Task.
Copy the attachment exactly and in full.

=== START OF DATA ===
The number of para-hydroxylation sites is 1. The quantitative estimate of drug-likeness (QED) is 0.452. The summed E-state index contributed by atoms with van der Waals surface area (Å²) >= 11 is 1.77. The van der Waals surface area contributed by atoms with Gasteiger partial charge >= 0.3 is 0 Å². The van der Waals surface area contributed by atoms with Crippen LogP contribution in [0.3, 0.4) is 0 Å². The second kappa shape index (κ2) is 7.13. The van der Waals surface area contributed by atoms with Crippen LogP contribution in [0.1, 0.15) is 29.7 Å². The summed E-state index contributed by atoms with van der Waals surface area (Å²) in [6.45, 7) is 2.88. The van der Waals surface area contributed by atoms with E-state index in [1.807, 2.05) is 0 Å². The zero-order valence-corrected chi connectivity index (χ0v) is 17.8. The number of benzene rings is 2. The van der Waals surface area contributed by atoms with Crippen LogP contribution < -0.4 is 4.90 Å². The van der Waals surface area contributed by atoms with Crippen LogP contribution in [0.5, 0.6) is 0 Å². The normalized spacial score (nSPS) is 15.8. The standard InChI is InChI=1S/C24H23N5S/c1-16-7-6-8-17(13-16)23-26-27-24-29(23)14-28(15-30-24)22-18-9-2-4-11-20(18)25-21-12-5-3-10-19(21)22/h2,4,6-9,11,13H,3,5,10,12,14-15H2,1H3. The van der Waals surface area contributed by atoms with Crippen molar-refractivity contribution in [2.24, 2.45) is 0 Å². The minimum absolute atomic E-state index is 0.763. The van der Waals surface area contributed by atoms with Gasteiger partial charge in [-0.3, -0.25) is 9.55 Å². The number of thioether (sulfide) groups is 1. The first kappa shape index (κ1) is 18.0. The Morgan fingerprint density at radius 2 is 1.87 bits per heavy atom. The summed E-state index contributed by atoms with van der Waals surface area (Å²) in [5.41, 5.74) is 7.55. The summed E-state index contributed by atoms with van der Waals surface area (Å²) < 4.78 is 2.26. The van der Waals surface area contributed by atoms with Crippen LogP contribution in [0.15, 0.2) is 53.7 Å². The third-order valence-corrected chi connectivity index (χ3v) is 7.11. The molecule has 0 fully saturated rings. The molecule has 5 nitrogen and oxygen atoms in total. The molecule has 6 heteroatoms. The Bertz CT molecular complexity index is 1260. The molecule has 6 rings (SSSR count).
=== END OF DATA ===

The number of para-hydroxylation sites is 1. The quantitative estimate of drug-likeness (QED) is 0.452. The summed E-state index contributed by atoms with van der Waals surface area (Å²) >= 11 is 1.77. The van der Waals surface area contributed by atoms with Gasteiger partial charge >= 0.3 is 0 Å². The van der Waals surface area contributed by atoms with Crippen LogP contribution in [0.3, 0.4) is 0 Å². The second kappa shape index (κ2) is 7.13. The van der Waals surface area contributed by atoms with Crippen LogP contribution in [0.1, 0.15) is 29.7 Å². The summed E-state index contributed by atoms with van der Waals surface area (Å²) in [6.45, 7) is 2.88. The van der Waals surface area contributed by atoms with E-state index in [1.807, 2.05) is 0 Å². The zero-order valence-corrected chi connectivity index (χ0v) is 17.8. The number of benzene rings is 2. The van der Waals surface area contributed by atoms with Crippen LogP contribution < -0.4 is 4.90 Å². The van der Waals surface area contributed by atoms with Crippen LogP contribution in [0.5, 0.6) is 0 Å². The normalized spacial score (nSPS) is 15.8. The standard InChI is InChI=1S/C24H23N5S/c1-16-7-6-8-17(13-16)23-26-27-24-29(23)14-28(15-30-24)22-18-9-2-4-11-20(18)25-21-12-5-3-10-19(21)22/h2,4,6-9,11,13H,3,5,10,12,14-15H2,1H3. The van der Waals surface area contributed by atoms with Crippen molar-refractivity contribution in [2.24, 2.45) is 0 Å². The minimum absolute atomic E-state index is 0.763. The van der Waals surface area contributed by atoms with Gasteiger partial charge in [-0.3, -0.25) is 9.55 Å². The number of thioether (sulfide) groups is 1. The first kappa shape index (κ1) is 18.0. The Morgan fingerprint density at radius 2 is 1.87 bits per heavy atom. The summed E-state index contributed by atoms with van der Waals surface area (Å²) in [5.41, 5.74) is 7.55. The summed E-state index contributed by atoms with van der Waals surface area (Å²) < 4.78 is 2.26. The van der Waals surface area contributed by atoms with Crippen LogP contribution in [0.15, 0.2) is 53.7 Å². The third-order valence-corrected chi connectivity index (χ3v) is 7.11. The molecule has 0 fully saturated rings. The molecule has 5 nitrogen and oxygen atoms in total. The molecule has 6 heteroatoms. The Bertz CT molecular complexity index is 1260. The molecule has 6 rings (SSSR count).